“Movies are like an expensive form of therapy for me.”
Dumbo: My Review
I’ve always admired Ian Fleming. Here is an author with an aesthetic who never let himself to be trapped in his aesthetic. In the midst of writing all of those great spy novels, he wrote a charming story called Chitty Chitty Bang Bang. The female lead’s name was Truly Scrumptious.
When watching Dumbo, you get the feeling that Tim Burton is trapped in his aesthetic. This is the chance to make a lovely movie for children with family and fantasy and cartoon-like villains. And, he blew the chance and made a Tim Burton film.
There are three calling cards to this movie. The classic animated, which we don’t get to see anymore because of racist crows; Dumbo, Disney and Tim Burton. The older set of viewers might enjoy the nostalgia, the Tim Burton fans will love his darker view of life and Disney fans will be disappointed.
The very first question of “who is your audience” was not answered. I am mystified who this movie is made for this time. I saw a parent walking his kid out of the movie in the first ten minutes. There is some assumption that the movie should be for kids but it is way too upsetting to watch in the early scenes, also for me to watch.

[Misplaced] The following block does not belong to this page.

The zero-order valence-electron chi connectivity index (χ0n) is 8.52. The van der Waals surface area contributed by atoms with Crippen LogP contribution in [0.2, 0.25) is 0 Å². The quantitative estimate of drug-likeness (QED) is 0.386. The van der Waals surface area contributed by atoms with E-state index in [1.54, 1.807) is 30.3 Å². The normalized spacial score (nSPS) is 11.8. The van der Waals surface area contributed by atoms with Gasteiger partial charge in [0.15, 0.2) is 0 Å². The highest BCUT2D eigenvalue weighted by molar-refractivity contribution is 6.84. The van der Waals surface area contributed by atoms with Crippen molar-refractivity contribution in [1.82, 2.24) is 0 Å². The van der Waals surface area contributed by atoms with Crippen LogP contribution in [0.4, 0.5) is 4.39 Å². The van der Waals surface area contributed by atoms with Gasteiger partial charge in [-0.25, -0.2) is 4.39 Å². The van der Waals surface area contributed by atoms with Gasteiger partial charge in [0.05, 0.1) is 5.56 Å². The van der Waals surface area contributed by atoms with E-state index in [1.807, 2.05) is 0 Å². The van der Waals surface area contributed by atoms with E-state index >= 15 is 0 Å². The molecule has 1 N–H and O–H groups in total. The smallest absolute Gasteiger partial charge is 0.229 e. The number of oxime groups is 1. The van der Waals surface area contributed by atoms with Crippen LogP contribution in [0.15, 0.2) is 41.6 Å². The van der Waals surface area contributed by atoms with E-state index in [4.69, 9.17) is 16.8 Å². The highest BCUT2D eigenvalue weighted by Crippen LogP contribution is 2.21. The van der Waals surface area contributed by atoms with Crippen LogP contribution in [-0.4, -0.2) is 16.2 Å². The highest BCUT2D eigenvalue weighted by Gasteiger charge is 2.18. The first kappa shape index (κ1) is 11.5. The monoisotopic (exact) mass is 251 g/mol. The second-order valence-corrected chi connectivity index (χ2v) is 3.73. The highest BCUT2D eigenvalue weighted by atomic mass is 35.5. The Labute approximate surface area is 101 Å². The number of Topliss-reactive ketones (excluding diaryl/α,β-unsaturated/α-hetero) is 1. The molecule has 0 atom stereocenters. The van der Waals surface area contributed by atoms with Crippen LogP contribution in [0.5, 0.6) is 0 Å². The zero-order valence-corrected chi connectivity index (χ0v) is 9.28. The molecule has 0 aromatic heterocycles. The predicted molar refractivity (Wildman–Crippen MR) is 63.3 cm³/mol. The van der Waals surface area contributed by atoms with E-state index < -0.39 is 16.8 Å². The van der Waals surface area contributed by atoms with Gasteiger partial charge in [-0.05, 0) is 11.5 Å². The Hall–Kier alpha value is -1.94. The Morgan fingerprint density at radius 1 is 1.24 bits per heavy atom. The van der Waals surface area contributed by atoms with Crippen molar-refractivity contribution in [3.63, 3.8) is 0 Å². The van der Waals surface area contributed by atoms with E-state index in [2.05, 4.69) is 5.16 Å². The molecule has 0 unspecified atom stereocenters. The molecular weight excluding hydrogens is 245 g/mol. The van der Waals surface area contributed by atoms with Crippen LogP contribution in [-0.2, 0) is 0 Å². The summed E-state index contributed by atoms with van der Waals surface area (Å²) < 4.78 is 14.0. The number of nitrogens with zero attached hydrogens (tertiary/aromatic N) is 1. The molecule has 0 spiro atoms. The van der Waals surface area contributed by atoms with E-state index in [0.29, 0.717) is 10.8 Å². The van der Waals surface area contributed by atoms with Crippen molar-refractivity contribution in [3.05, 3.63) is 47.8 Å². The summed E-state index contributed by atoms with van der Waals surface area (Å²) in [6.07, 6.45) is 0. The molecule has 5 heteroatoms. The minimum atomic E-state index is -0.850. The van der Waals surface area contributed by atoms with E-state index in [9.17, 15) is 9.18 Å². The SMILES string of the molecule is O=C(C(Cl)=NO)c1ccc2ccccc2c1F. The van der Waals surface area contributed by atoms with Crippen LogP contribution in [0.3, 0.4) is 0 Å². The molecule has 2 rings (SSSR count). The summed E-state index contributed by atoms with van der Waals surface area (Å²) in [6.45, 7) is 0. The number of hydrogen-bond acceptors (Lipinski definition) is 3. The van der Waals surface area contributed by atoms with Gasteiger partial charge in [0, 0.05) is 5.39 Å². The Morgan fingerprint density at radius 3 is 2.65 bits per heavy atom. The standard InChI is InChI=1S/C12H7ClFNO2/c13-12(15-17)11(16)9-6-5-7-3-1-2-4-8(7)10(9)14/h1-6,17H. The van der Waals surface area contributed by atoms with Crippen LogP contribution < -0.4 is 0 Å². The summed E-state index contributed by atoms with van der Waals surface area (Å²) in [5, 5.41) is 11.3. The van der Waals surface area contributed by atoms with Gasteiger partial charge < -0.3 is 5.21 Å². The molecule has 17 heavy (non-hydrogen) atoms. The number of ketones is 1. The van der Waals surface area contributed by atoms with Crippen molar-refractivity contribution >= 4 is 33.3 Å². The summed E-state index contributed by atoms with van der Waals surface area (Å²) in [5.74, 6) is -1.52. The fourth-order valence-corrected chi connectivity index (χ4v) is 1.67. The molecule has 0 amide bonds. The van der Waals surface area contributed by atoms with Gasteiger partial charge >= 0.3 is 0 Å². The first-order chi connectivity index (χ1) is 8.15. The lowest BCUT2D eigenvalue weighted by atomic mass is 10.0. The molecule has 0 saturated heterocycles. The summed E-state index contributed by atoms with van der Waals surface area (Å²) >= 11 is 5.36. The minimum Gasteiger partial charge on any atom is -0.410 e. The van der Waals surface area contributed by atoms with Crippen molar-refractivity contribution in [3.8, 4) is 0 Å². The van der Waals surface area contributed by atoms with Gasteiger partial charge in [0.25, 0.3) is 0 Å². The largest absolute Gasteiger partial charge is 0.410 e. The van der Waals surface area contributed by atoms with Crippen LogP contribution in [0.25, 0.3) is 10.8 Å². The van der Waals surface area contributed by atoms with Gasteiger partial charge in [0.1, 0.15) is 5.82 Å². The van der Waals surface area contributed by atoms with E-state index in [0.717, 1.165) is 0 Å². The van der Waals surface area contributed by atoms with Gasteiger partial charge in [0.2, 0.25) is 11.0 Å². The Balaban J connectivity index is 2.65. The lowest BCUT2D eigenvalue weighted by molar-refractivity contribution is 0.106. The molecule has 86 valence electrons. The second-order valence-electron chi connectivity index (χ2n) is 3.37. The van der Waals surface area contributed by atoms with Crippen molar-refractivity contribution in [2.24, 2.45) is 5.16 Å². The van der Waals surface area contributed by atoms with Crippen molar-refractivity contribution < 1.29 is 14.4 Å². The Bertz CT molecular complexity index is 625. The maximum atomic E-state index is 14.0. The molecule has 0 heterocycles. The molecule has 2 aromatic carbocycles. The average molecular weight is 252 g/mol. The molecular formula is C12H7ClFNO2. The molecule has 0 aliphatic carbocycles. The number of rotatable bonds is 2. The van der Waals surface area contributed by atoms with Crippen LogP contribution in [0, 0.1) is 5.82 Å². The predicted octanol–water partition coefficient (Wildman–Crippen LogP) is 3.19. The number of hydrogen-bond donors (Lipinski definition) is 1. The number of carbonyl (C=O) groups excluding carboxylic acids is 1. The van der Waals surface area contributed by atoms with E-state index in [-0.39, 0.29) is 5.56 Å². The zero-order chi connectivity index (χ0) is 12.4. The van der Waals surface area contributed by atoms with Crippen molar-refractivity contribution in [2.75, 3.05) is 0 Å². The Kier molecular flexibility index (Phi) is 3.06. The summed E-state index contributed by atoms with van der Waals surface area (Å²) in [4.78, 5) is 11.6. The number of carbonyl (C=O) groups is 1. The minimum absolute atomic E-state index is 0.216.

It felt to me that Tim knew it. He can’t produce anything other that what he does. It can work great with Alice in Wonderland because it has a true hero ending with six miracles before breakfast, a girl in armor and a sword who wins the day and then walks out on her family’s plans to have her own life of adventure.
With Dumbo, there is this very jarring and odd ending where you see warm colors for the first time in the movie. It was as if Tim was scrambling to make it all okay and warm and happy.
Reviewers are calling this a kid’s movie and suggesting that the middlin’ box office is because the teen flick Shazam is next week, people are holding on to their ticket money. But, I dunno. It would be hard for me to recommend this movie.
Y’see, while I want to believe that an elephant can fly. And I was willing to take the step that baby Dumbo could glide on his wings. It was too much for me to believe that they could flap and he could give rides.
Both the Jungle Book and Dumbo released as a live action (it is really almost all CGI, words matter) with only one song from the great soundtracks of the original animated versions. Aladdin and The Lion King are coming soon, will they try to only give us one song? I think that is greatly daring! It is the music that made those good movies really great.